The Role of Satellite Stock Exchanges: A Case Study of the Lahore Stock Exchange

By Uppal, Jamshed Y. | The Lahore Journal of Economics, Winter 2009 | Go to article overview

The Role of Satellite Stock Exchanges: A Case Study of the Lahore Stock Exchange


Uppal, Jamshed Y., The Lahore Journal of Economics


Abstract

In many countries, capital markets are often served by multiple stock exchanges, typically with one national or dominant exchange and several regional or satellite exchanges. While multiple exchanges create a competitive landscape, they also lead to fragmented liquidity and diseconomies in operations. This paper examines the role of the Lahore Stock Exchange (LSE) in comparison with the country's dominant exchange, the Karachi Stock Exchange (KSE), in four areas: (i) market efficiency in processing information, (ii) transaction costs, (iii) contribution to price discovery, and (iv) market integration. A comparative analysis of the exchange performance indicates the two exchanges to be at par in terms of informational efficiency and transaction costs. There is evidence of informational linkages and interdependencies between the two exchanges; the LSE appears to contribute to price discovery and competes to an appreciable extent. Against the background of proposals to merge the country's three stock exchanges, a major consideration in evaluating public policy is the relative performance of the LSE and its viability as an effective competitor. Eliminating inter-exchange competition by merging the stock exchanges is predicted to lead to higher transaction costs, lower incentives for regulatory compliance, and diminished motivation for promoting capital market development.

Keywords: Stock exchange, demutualization, market efficiency, transaction costs, price discovery, market integration, dually listed stocks, satellite and dominant exchanges.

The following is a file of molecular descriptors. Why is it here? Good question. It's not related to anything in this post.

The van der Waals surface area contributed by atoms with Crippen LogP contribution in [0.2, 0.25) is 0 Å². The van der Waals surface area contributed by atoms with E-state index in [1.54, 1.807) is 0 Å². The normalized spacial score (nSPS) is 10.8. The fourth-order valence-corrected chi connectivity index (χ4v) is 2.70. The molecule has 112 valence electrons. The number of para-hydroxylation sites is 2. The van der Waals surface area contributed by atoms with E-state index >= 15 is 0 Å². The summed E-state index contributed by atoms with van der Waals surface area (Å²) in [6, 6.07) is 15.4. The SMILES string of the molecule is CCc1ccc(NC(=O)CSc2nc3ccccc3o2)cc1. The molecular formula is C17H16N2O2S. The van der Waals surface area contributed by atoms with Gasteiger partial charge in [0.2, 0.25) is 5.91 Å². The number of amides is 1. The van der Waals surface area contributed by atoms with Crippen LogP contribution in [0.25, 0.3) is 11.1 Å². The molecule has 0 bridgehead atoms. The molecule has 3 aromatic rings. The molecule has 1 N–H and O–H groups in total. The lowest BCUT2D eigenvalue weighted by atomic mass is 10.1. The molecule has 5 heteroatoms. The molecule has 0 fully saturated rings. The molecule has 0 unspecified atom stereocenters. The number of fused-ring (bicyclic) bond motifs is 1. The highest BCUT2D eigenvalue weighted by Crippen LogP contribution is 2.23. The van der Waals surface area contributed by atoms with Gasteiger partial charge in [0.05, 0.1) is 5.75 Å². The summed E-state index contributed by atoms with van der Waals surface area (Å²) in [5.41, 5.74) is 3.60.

JEL Classification: G14, G15, G38.

(ProQuest: ... denotes formulae omitted.)

I. Introduction and Overview

A. Background

Capital markets in many countries are often served by multiple stock exchanges. When markets are imperfectly integrated, prices in one exchange usually adjust to those in the other with some time delay. This has been termed by Garbade and Silber (1979) as a dominant-satellite market relationship; the former is a satellite and the latter is dominant. While multiple exchanges create a competitive landscape, they can also lead to fragmented liquidity and diseconomies in operations. A key consideration in evaluating public policy toward the structure of the exchange industry is the relative role of satellite exchanges in the country's capital markets, particularly in creating a competitive environment.

There are three stock exchanges in Pakistan: Karachi, Lahore, and Islamabad. The Karachi Stock exchange (KSE) dominates all trading activity, while the Lahore Stock Exchange (LSE) and Islamabad Stock Exchange (ISE) account for a smaller share of the total volume. This study examines the role of the LSE relative to the KSE in its basic function as a stock exchange. Its performance is assessed in terms of relative efficiency in processing information (market efficiency), cost of intermediation (transaction costs), role in price discovery, and the extent of market integration through the flow of information.

The study was conducted against the background of ongoing efforts to demutualize the country's three stock exchanges. Currently, they are structured as mutual nonprofit companies owned by members who have the exclusive right to trade on the exchanges. The proposed restructuring will convert the exchanges to shareholder-owned for-profit corporations. Subsequently, the three exchanges may be consolidated into one corporate entity. An assessment of the LSE's relative role should provide insight into whether or not public interest is best served by the contemplated consolidation of the three stock exchanges.

The remainder of this section will provide an overview of the three stock exchanges and we examine various issues relating to the performance of the stock exchanges. Section II presents a review of the literature, and Section III provides empirical evidence of the LSE's performance, describes the data and econometric methodology used, and records the results achieved.

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